Ubud: a place of tourist and vistas

My wife and I finally had time to look at our photos from our trip last night so I have full permission to post some here and analyze where we went and what we did. Be prepared for some awesome stories!


After our time at Samabe we organized an AirBnB in a villa with a private pool right near the center of Ubud, a city in the center of the island. We wanted to begin exploring more of the natural and historic world of Bali and from what we heard of friends and family visiting Bali before us Ubud was the place to go. Unfortunately, everyone else and their mother had also heard that. In fact, it was a feature in the book and movie Eat, Pray, Love. It was in the Love section. So, it was also a tourist trap.

We arrived to our villa to realize that luckily (and unluckily) it was farther away from the center of town (maybe a 10-15 minute walk). But, it had a host of restaurants and shops nearby to entertain us. And, we could walk from there nearly anywhere we wanted to go.

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There are generally a few activities to take part in around Ubud: hiking, eating, watching performances, and day-tripping. We did all four.

The first full day we hiked the Campuhan Ridge, a very steep and strenuous path that you can get to quickly from any part of the central area of Ubud. It snakes around right between two river valleys and is surrounded by beautiful vistas, rice fields, and an occasional shop/spa offering you their services. It took us a few hours to really experience and enjoy, but we were definitely able to do so.

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Along the way back we stopped off at what we thought was a small store/guesthouse and turned out to be an amazing educational experience. While the store/laundromat/guesthouse was not open for business yet, the gentleman who was preparing it all was so kind and welcoming to us. His name was Sutama and he showed us everything: from the laundry he was preparing, the civet he had in a cage to make coffee luwak (look it up, it’s pretty gross), the cows in his back yard, and the amazing plantation of fruits, vegetables, herbs, and spices growing there. We spent about an hour with him learning, eating some new fruits (the Markisa, or local version of the passion fruit), and exploring the land. It was a great experience.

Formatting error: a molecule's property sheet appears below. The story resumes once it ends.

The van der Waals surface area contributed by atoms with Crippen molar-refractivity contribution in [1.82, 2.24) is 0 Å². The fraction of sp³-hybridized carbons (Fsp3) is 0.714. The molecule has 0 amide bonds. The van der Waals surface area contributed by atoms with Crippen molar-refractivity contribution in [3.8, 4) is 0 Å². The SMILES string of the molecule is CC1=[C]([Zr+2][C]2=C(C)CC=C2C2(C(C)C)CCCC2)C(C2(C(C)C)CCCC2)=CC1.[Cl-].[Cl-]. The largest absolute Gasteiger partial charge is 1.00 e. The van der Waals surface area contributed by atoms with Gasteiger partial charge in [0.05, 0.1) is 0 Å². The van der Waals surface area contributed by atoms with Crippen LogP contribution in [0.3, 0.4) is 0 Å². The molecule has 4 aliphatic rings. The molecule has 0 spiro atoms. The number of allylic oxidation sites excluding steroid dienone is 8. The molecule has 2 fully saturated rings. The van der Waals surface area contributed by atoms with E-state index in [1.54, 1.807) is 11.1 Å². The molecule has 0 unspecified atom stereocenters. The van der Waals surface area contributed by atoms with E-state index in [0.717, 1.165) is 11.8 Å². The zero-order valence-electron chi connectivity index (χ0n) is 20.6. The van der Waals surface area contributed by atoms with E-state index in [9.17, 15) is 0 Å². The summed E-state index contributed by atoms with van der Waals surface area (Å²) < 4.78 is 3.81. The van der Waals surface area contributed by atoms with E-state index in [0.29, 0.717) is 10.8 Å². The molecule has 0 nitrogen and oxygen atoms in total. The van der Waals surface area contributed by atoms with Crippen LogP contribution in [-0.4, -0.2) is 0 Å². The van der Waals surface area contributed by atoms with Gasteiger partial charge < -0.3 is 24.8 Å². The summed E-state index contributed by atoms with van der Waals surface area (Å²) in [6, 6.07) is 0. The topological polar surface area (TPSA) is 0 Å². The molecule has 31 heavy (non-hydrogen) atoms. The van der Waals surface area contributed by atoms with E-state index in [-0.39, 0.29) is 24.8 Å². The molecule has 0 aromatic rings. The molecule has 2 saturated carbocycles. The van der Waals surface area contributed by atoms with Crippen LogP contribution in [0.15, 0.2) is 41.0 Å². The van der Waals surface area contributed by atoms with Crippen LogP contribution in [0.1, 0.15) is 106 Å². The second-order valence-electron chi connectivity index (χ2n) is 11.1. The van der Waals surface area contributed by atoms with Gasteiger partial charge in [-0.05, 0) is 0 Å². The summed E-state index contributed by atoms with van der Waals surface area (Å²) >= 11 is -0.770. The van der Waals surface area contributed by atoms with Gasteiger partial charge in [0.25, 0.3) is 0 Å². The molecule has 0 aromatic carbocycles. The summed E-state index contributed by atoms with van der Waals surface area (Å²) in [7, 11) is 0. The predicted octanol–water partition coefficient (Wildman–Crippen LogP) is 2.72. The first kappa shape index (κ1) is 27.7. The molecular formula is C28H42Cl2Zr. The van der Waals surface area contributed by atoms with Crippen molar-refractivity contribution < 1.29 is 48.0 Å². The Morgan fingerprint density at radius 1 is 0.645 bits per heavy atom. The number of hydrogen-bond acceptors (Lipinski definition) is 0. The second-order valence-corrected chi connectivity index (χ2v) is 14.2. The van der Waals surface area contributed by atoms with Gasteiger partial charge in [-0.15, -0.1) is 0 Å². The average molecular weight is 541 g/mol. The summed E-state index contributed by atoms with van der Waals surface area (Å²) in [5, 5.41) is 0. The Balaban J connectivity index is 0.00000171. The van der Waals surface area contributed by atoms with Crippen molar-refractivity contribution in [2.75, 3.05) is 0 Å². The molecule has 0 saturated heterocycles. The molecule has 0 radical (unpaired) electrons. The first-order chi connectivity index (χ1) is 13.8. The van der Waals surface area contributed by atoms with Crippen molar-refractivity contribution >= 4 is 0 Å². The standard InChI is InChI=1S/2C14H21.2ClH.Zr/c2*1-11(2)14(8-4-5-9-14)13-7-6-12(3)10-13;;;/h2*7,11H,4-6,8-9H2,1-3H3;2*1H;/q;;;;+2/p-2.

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During our time in Ubud we also saw two dance performances that were not really that much to write home about. One was the local performance of Legong-style dancing at Ubud Palace (not very good) and the other was Cecak chanting and dancing from a group a bit out of the city (much better). We observed that our Lonely Planet travel guide had a good section explaining which groups to watch and which to avoid. The local tourist office was also helpful and provided transit there/back.

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One of the best things we did was to rent a car and driver for the day to explore the nearby region. We went to a host of sites including the Water temple Tirta Empul. While the temple itself was interesting we also got a unique experience of seeing the beginnings of a ceremony a local village was hosting. There was some amazing music, singing, and the dress they were wearing was all white and yellow and looking beautiful.

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We also went to see the rock-cut shrines of Gunung Kawi. This temple included so many sites carved out of the stone of the mountain and valley where it was located. It was really impressing and definitely something to see with the naked eye. Unfortunately, there were many steps to get down and back up again so visitor beware.

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We also visited the Elephant Cave of Goa Gajah. While it was cute to visit it was not as interesting as the earlier two. Some steps down and a few temple buildings are outside of a small cave with various rooms. We spent about 20 minutes there.

We also visited the markets of Sukawati and tried to get some silver in the jeweler town of Celuk. Not much came of our visit although there are plenty of vendors selling all kinds of art and souvenirs in Sukawati and a lot of jewelers of various qualities/prices in Celuk.

One of the last things we did in Ubud was to see the Monkey Forest Sanctuary. While it is definitely a tourist trap it is also quite amazing. A large swath of land is dedicated to being a home for grey rhesus monkeys that have their free reign of the place. Local vendors sell bananas to entice them to come to you and – if you are lucky like we were – some will spend some intimate time with you. We walked around the sanctuary for quite a while and enjoyed the views. There were a few interesting temples that we explored (with monkeys all over them, including one trying desperately to open a coconut).

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Ubud can be a great place once you realize that part of it is overrun with tourists but if you get out of the central areas, you can find amazing experiences for yourselves.

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